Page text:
Now, if a plausible answer cannot be given to the aforementioned questions, then the mortal and venial sin solution to this whole problem can be called into question. At the very least, if the aforementioned questions cannot be coherently answered, then the mortal and venial sin solution to this problem will not be as certain as it otherwise might be. So hopefully these questions can be coherently answered by the Catholic proponent of mortal and venial sin! And, in fact, they can be. Indeed, in the Genesis account, there are a number of significant differences between Eve’s sin and Adam’s sin which match the criteria required to make one sin mortal and the other venial, thereby offering even more support to the mortal and venial sin solution to the problem of Eve’s sin.

The Difference Between Mortal and Venial Sin

Now, in any discussion concerning the doctrine of mortal and venial sin, the first thing that needs to be understood is what makes one sin mortal and another venial. And this determination is made by answering three main questions, which are the following:

Question 1:  Did the sin under consideration involve a grave matter, such as, for example, a violation of one of the Ten Commandments?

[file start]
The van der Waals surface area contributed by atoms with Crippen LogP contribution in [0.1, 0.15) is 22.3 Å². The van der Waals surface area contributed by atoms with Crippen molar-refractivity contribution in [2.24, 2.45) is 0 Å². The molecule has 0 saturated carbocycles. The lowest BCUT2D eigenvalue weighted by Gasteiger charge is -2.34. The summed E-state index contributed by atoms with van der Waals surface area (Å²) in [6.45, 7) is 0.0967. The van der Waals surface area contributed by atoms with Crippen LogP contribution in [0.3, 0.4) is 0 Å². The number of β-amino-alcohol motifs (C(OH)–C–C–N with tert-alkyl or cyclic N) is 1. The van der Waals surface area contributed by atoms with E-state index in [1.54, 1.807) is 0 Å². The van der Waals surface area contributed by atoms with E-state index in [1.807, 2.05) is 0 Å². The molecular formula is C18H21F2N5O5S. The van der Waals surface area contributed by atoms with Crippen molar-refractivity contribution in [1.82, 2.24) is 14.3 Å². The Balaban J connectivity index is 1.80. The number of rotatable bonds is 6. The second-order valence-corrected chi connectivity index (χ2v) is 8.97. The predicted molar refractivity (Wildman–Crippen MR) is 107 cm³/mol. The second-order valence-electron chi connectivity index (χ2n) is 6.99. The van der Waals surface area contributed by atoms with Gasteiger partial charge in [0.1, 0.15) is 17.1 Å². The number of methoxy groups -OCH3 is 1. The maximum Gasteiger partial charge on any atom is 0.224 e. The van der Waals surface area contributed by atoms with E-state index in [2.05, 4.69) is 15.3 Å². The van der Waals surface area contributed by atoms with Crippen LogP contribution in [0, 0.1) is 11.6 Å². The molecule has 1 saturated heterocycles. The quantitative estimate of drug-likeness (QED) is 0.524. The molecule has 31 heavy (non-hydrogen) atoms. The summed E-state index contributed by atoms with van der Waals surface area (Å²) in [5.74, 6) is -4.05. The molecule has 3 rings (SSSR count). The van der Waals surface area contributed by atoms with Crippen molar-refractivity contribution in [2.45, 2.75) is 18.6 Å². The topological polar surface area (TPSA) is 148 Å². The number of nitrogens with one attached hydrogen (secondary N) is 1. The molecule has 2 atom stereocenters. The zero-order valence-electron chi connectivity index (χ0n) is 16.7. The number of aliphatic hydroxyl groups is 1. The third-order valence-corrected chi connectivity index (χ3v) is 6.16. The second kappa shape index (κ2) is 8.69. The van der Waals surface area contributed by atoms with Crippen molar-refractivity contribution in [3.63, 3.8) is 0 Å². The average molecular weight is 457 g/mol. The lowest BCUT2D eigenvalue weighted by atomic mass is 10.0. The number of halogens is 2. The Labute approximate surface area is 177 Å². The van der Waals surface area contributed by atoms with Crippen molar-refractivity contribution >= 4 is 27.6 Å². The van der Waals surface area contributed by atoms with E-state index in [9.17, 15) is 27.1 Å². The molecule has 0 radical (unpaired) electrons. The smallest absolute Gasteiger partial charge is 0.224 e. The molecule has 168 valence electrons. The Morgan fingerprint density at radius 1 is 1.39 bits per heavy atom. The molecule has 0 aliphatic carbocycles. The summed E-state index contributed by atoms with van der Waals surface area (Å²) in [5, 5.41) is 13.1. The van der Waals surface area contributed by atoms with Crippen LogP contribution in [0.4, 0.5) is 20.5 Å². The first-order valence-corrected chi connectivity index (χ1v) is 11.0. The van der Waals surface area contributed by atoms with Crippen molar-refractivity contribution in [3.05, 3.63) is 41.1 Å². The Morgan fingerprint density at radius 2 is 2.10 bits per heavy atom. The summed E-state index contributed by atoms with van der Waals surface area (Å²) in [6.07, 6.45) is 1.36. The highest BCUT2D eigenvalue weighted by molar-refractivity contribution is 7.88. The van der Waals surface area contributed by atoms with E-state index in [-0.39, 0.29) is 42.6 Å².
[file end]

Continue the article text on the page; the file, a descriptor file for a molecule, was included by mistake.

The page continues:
Question 2:  Was the sin under consideration committed with full knowledge and awareness of the sinful act and the gravity of the offence?

Question 3:  Was the sin under consideration committed with deliberate and complete consent?

If all of the above conditions are met, then a sin is mortal, and leads to spiritual death and eternal separation from God. However, if the above conditions are not all met, then a sin could just be venial, and thus not lead to spiritual death. And, interestingly enough, when it comes to the differences between the sin of Adam and the sin of Eve, there are significant differences in all three of these areas which clearly account for why Eve’s sin is just venial in nature, and yet Adam’s sin is mortal.

Difference 1 – Eve’s Sin Did Not Necessarily Involve a Grave Matter